I wrote a blog post a few months ago about hiring software developers. After which I decided I no longer want to do programming puzzles interviews. I believe the best way to show my skills to a potential employer is to either do a task related to what I would be working on and submit for evaluation, or to work with them for a few days on a actual project.
I’ve recently done an interview that involved a task, and it proved to me that even tasks can be screwed up in a way that shows nothing about the potential hire and does not evaluate their skills in any way.
My task was to request a feed, parse it, and display 3 pieces of information and an image in a list. This task was way too simple to prove anything. Any beginner iOS developer can do this and I thought I would finish it in a maximum of 15 to 20 minutes.
That particular company’s APIs use JSON but they can’t give me access to the APIs, which I do understand. So instead I was given a URL to an RSS feed to work with. While that makes the task a bit harder for me since I never had to parse RSS feeds before, it also makes it even more pointless.
To me it was like going for a driving test, and being told that all I need to do to pass the test is to start the car. That doesn’t prove in any way that I can or cannot drive. To make it even worse, instead of giving me a car, they would give me a truck. Now I need to figure out how to start a truck, to prove that I can drive a car.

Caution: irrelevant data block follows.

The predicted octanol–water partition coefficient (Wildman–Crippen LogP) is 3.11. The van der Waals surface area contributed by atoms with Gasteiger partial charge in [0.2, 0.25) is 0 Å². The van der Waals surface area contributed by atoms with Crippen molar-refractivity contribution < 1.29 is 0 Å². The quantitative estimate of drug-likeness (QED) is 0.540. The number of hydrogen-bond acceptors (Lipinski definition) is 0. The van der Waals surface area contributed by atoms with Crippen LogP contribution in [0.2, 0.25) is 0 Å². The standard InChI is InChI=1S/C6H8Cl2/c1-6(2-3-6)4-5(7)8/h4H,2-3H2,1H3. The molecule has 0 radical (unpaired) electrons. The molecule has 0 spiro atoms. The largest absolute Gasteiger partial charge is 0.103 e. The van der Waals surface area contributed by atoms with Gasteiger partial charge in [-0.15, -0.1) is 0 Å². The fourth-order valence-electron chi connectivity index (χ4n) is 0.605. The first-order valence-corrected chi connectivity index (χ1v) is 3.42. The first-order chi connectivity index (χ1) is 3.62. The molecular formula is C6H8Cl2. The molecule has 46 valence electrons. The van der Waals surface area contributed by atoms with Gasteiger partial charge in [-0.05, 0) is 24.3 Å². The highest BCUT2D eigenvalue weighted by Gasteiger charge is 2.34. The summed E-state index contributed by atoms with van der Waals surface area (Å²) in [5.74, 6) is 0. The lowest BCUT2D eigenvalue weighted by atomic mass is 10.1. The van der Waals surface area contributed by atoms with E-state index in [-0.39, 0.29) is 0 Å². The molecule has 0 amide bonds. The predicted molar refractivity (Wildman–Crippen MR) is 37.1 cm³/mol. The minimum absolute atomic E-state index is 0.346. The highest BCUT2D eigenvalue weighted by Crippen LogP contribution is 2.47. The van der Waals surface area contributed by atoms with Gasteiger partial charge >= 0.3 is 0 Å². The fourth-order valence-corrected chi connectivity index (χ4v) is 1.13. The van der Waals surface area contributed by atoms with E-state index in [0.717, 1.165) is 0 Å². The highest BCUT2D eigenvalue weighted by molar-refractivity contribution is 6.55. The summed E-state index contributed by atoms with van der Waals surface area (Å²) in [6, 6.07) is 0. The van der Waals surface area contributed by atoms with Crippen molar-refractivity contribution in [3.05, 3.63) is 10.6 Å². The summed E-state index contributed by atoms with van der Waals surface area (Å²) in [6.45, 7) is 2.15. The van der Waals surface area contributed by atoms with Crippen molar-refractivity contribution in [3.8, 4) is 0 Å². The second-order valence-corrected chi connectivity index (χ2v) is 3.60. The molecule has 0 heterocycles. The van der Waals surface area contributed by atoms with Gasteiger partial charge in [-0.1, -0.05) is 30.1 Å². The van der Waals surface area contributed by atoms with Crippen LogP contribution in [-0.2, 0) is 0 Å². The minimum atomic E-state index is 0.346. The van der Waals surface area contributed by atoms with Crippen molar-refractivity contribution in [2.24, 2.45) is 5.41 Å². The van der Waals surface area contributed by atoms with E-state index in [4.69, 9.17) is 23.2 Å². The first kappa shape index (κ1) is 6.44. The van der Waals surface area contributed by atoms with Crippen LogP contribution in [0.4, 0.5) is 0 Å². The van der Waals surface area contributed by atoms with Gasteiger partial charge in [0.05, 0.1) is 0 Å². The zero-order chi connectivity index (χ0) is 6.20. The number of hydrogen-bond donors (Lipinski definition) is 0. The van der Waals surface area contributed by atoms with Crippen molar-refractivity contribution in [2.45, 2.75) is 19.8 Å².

I took me 2 hours to figure out how to parse the RSS feed, extract the data I need using regex (since it was all inside a single tag) and present it in a table view.
I ended up being rejected. When I enquired more about the reason I got rejected I was told that it was because of my speed. Again, that is totally pointless. Does completing the task in one hour instead of two prove I’m a better engineer? I would have taken far less time if I worked with RSS before. So was the task’s main goal to test whether I can work with RSS or not? Also pointless, since they don’t need that particular skill (which anyone can learn in a very short time anyway).
I thought that programming puzzles interviews make companies miss out on good engineers because they don’t show their real skills, and that tasks were much better. Turns out you can make tasks dumb enough to do the exact same thing.
Join the discussion below or on Hacker News.